New Overtime Rule Requires Higher Salary Threshold: Makes Over 1 Million More Workers Eligible for Overtime Pay

After much anticipation, the United States Department of Labor has issued a final overtime rule that will increase the overtime-exempt earning salary threshold under the FLSA. The rule will take effect on January 1, 2020. The DOL’s estimates indicate that the new rule will make 1.3 million American employees newly eligible for overtime pay by:

  • raising the “standard salary level”;
  • raising the total annual compensation requirement for “highly compensated employees” (HCEs);
  • allowing employers to include nondiscretionary bonuses, commissions, and other incentive payments paid at least annually to satisfy up to 10 percent of the standard salary level; and
  • revising the special salary levels for workers in U.S. territories and the motion picture industry.

The standard salary level will increase to $35,568 per year ($684 per week), which means that employees earning less than that amount will generally be eligible for overtime pay as non-exempt employees.  This represents approximately a 50% increase over the current overtime exemption threshold of $23,660 per year ($455 per week).  The total annual compensation threshold for HCEs will increase about 7% from $100,000 per year to $107,432 per year (with employers paying at least $684 weekly on a salary or fee basis).

Announced on September 24, 2019, the DOL stated that it would more regularly update the standard salary level and HCE total compensation level through notice-and-comment rulemaking every four years.  The DOL left the duties test for executive, administrative, and professional overtime exemptions unchanged.  When compared to the prior proposed rule from 2016 (which proposed an increase closer to approximately $47,000), this new final rule has been viewed by many employers as a more reasonable threshold to administer.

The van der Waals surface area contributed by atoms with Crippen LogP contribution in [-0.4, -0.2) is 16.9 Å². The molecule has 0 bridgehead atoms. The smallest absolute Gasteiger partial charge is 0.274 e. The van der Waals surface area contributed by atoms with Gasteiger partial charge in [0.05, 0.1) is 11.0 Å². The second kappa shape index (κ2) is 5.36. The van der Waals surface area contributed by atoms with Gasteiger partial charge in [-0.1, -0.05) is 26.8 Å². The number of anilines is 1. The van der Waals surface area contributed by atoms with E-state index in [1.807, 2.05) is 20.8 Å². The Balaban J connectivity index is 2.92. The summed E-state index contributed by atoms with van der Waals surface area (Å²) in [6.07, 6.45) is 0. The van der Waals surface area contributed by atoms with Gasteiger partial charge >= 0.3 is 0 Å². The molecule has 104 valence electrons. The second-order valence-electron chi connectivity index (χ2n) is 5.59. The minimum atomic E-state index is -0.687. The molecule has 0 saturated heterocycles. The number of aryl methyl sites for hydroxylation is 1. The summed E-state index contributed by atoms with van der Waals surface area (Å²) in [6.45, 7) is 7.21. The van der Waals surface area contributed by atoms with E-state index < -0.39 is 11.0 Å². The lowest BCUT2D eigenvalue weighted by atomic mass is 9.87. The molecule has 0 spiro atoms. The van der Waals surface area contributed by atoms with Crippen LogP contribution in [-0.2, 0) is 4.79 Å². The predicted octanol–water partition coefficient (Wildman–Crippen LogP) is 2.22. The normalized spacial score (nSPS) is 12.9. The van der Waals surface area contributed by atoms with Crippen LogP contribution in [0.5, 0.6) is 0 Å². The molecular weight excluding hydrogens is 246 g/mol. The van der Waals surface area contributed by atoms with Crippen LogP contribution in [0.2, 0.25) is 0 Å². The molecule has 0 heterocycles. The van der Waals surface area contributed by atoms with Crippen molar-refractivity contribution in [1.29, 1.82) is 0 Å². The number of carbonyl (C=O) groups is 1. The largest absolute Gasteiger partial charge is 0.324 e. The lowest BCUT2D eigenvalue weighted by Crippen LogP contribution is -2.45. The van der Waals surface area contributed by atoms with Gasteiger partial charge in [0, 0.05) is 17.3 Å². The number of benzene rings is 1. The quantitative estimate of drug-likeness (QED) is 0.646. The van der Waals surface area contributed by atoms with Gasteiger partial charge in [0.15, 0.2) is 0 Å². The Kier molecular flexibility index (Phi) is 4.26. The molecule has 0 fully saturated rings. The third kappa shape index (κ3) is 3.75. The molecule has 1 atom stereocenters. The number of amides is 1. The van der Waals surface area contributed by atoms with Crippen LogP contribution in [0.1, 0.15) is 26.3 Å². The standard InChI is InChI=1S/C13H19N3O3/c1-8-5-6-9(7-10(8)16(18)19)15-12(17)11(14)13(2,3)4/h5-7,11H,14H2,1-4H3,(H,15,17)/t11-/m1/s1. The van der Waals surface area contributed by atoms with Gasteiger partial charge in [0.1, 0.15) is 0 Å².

In light of this final rule, employers should review employee earnings and budget data and start generating financial forecasts to evaluate whether it makes more business sense to raise salaries or reclassify employees as non-exempt.  Employers who expect to reclassify employees as non-exempt will need to develop a strategy for communicating this change to the affected employees and for helping the affected employees comply with time-keeping requirements. For employers who wish to keep or reclassify employees as exempt from overtime, it is also worth reminding that they must meet both the new standard salary level and meet the duties test under the FLSA.

If your business has any questions or issues regarding this or any other matter, please do not hesitate to contact us.  This presents an excellent time for employers to revisit their FLSA classifications in general to ensure consistency throughout the workforce.  We would welcome the opportunity to help you effectively and efficiently comply with the DOL’s final rule.